"The tendency to use quotations from Paul, once his writings became available, was so strong that we may confidently think that Christian literature that does not contain quotations or allusions to his letters was written prior to the publication of the Pauline letter corpus. This literature includes all four Gospels and the Acts of the Apostles." (E. P. Sanders, Paul: The Apostle's Life, Letters, and Thought, (Minneapolis: Fortress, 2015), 149.)I found this comment fascinating for several reasons. First, I had never heard anything like this argument, especially with regard to the dating of the Gospels and Acts. If I am correct in my understanding of Sanders basic claim, it is that virtually all early Christian literature carries either quotations or allusions to Paul. Therefore, if any literature does not, it must have been written before the collection and publication of the Pauline corpus, which, according to Sanders, took place in the 90s C.E. All four Gospels and Acts do not contain quotations or allusions to Paul, and therefore must have been written before the 90s. Is that how you read Sanders' claim?
Now, if my reading is correct, I find it interesting on many fronts. First, I am curious that I have not heard this argument before. Certainly I have not heard it in Gospel scholarship, which is where I spend most of my time. Nor have I heard it in Pauline scholarship, in which I dabble. Have others heard this claim before?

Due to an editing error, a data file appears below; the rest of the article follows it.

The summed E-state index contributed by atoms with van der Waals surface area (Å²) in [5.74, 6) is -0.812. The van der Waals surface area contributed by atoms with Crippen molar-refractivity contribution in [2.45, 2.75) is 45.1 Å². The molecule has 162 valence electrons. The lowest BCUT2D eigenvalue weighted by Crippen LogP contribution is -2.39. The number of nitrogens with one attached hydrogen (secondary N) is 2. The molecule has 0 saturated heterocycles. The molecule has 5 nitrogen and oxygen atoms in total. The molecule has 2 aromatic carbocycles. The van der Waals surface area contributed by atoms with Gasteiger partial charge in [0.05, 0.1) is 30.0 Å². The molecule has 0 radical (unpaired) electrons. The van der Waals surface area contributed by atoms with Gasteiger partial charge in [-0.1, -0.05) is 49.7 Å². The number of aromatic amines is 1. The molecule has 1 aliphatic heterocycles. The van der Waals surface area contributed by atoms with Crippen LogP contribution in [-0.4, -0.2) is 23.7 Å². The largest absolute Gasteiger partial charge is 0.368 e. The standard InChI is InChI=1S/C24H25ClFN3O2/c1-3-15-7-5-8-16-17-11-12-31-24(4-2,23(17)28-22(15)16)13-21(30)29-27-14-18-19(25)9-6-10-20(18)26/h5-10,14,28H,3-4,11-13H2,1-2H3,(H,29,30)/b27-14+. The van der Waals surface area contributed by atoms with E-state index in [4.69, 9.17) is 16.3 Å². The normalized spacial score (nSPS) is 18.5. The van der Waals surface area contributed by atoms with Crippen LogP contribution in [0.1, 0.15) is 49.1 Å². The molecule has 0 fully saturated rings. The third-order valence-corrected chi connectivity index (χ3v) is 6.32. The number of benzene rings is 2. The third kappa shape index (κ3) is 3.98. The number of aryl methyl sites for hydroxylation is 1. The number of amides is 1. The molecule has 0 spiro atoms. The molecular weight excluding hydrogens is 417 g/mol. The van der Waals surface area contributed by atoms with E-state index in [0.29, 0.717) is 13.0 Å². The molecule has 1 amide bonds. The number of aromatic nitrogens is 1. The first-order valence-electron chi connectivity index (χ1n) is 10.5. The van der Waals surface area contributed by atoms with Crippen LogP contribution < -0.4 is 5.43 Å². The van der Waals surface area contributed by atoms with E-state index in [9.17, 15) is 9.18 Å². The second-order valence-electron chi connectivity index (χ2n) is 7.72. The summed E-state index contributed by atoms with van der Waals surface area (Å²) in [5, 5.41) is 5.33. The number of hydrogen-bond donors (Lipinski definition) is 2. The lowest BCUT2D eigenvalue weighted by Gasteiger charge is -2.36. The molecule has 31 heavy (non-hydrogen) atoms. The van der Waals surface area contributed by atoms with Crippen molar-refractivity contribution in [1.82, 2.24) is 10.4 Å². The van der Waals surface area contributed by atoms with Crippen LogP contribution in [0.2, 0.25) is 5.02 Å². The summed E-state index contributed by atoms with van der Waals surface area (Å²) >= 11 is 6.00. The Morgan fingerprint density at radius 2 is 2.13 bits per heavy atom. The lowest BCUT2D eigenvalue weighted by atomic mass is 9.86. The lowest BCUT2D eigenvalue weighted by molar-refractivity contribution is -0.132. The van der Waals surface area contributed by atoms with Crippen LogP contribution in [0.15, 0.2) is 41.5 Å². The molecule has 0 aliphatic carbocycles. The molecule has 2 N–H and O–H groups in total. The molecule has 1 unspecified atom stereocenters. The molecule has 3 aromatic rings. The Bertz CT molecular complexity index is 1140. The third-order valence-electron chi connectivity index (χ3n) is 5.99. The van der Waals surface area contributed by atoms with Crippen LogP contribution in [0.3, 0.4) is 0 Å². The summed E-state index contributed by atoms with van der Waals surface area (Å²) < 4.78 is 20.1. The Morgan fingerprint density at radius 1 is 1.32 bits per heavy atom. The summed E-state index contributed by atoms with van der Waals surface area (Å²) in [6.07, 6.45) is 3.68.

Second, it could be an interesting argument for setting a terminus ad quem for the gospels in the 90s C.E. Some would like to argue for a later date for either Luke or John. If Sanders is correct, a later date for these gospels would bear signs of the Pauline corpus.
Third, for Gospel studies, this does not overturn majority opinions on the dating of the gospels, with the latest, Luke and John, usually placed in the 80s or 90s.
Fourth, I find it odd that if this is a truly new claim, that Sanders makes no sustained argument for his position. The paragraph stands alone, almost as an aside, in his conversation of the Pauline collection and publication.
Now, we could, if we had the time, test the veracity of Sanders' claim. One could comb all early Christian literature post 90s and see if it shows traces of Paul. One could also comb through the Gospels and look for traces of Paul. One interesting passage comes to mind. It has long been noted that Luke's version of the Lord's Supper is most closely paralleled in 1 Corinthians 11. Could this be a sign of Pauline influence, and moreover, an argument for later date for Luke in say the 90s-120s?
What do you think? Had you heard this argument before? Do you find it compelling or interesting in any way?